It’s a factoid Jim Miller never thought would be associated with his fighting career. On Saturday night, when he steps into the Octagon in Rio Rancho to face Scott Holtzman, it will be the third decade in which he’s competed since making his pro debut in 2005. Not thirty years of fighting, which would make Miller six when he debuted, but fights in each of the last two decades as well as the current one.
That’s quite a run.
“I know I’ve been around for a while,” he said. “There’s a lot that’s happened, a lot that’s going on and it’s cool to see the changes that have happened. Some of it good, some of it bad, but a lot has changed since I’ve started fighting in the beginning, and a lot has changed since I started fighting in the UFC.”
It wasn’t exactly what he was expecting when he strapped on the gloves to fight Eddie Fyvie in Atlantic City nearly fifteen years ago.
“Hell no,” laughs Miller, 36 years old with a two-fight winning streak heading into his 34th Octagon appearance, one that will once again tie him with Donald Cerrone for most fights in UFC history. The two-fight winning streak is a big thing, especially considering that 36 years old is an age when many question how long a fighter will continue to compete. Miller has had that conversation with himself and his inner circle for the last couple years now, especially after battling with Lyme disease since 2013. And he’s not afraid to approach that conversation now, despite showing some of his best form in 2019 finishes of Jason Gonzalez and Clay Guida.
“There was a time when I was contemplating retirement in 2016, but even before that, I was like, ‘Okay, what happens if I absolutely destroy my knee or get a bad concussion and I can’t fight anymore?’” he said. “With four kids, what am I gonna do next? So I’ve been thinking about it because it’s the right thing to be doing, and to be voicing it and bringing it up in conversation with people close to me because that’s how the ball gets rolling and that’s how I feel like things are going to develop.”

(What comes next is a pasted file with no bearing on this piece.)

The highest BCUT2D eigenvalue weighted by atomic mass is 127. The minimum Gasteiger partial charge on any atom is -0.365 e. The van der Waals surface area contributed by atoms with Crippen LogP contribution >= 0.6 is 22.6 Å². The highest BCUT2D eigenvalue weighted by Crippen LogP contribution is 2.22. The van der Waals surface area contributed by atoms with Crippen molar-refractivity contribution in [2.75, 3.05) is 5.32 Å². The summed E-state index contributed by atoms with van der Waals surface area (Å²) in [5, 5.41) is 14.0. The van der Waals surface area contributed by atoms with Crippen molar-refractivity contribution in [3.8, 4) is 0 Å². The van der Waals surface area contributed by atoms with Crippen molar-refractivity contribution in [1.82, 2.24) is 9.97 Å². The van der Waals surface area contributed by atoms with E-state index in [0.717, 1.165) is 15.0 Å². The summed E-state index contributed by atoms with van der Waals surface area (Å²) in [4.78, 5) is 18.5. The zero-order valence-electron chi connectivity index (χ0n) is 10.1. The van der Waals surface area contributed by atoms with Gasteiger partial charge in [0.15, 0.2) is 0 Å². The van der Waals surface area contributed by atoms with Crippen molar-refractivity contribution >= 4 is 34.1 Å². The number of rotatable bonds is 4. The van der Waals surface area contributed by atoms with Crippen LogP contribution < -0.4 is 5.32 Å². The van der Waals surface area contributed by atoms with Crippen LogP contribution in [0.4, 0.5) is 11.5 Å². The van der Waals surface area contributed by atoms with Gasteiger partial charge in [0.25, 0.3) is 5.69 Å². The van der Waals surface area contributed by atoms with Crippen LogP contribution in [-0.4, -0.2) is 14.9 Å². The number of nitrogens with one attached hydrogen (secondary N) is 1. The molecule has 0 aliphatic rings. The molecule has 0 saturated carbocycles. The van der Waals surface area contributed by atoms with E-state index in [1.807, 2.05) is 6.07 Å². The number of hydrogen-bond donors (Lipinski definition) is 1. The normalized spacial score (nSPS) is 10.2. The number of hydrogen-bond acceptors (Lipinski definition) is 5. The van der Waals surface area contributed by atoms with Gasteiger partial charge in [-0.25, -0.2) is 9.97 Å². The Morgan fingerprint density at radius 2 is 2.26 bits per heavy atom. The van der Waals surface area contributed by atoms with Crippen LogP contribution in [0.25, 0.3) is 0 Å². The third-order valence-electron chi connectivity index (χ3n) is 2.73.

“I’m sure as s**t not going to be fighting in 15 years.”
With Miller, you never know. Hey, Randy Couture (47) and Bernard Hopkins (51) made some pretty impressive runs after 40 years old. And don’t think Miller hasn’t thought about the perfect way to go out.
“This will be 34, pretty close to 40,” he said of the fight with Holtzman. “UFC 300 is not that far away. (Laughs) Might as well go 100, 200, 300. That would be the top. If I make it to UFC 300, I’m going to demand to be on that card and that will be the last one.”
That would be quite and exit for the man who competed on the UFC 100 (WUD3 Mac Danzig) and UFC 200 (TKO1 Takanori Gomi) cards, in addition to facing the best of the best at 155 pounds in the Octagon since 2008. That’s a run that includes 20 wins, 11 finishes, 10 post-fight bonuses, and an endless amount of respect from fans, media and his peers. He’s earned a chance to sit back, reflect and think about the next chapter. And just because he is, that doesn’t mean he’s lost sight of the present.
“It’s not hard to think about it,” Miller explains. “I notice that some of the other fighters are afraid to talk about it because they don’t want to seem like they’re doubting themselves. It’s not doubt, it’s not like I feel that I can’t compete; I know that I can compete. I lost a few years (to the Lyme disease battle) and it’s just one of those things. I can’t say that it’s unfair because life’s not fair, but I dealt with stuff I wish that I hadn’t had dealt with. So I’m confident of my abilities, I’m confident in what I’m capable of inside the Octagon. It’s okay. It’s okay to think about it and verbalize it and be able to look ahead and plan ahead. It’s responsible. If you’re providing for your children with this sport as your main means of income, the responsible thing to do is to plan for what happens next because this sport is so unforgiving that it can end super abruptly.”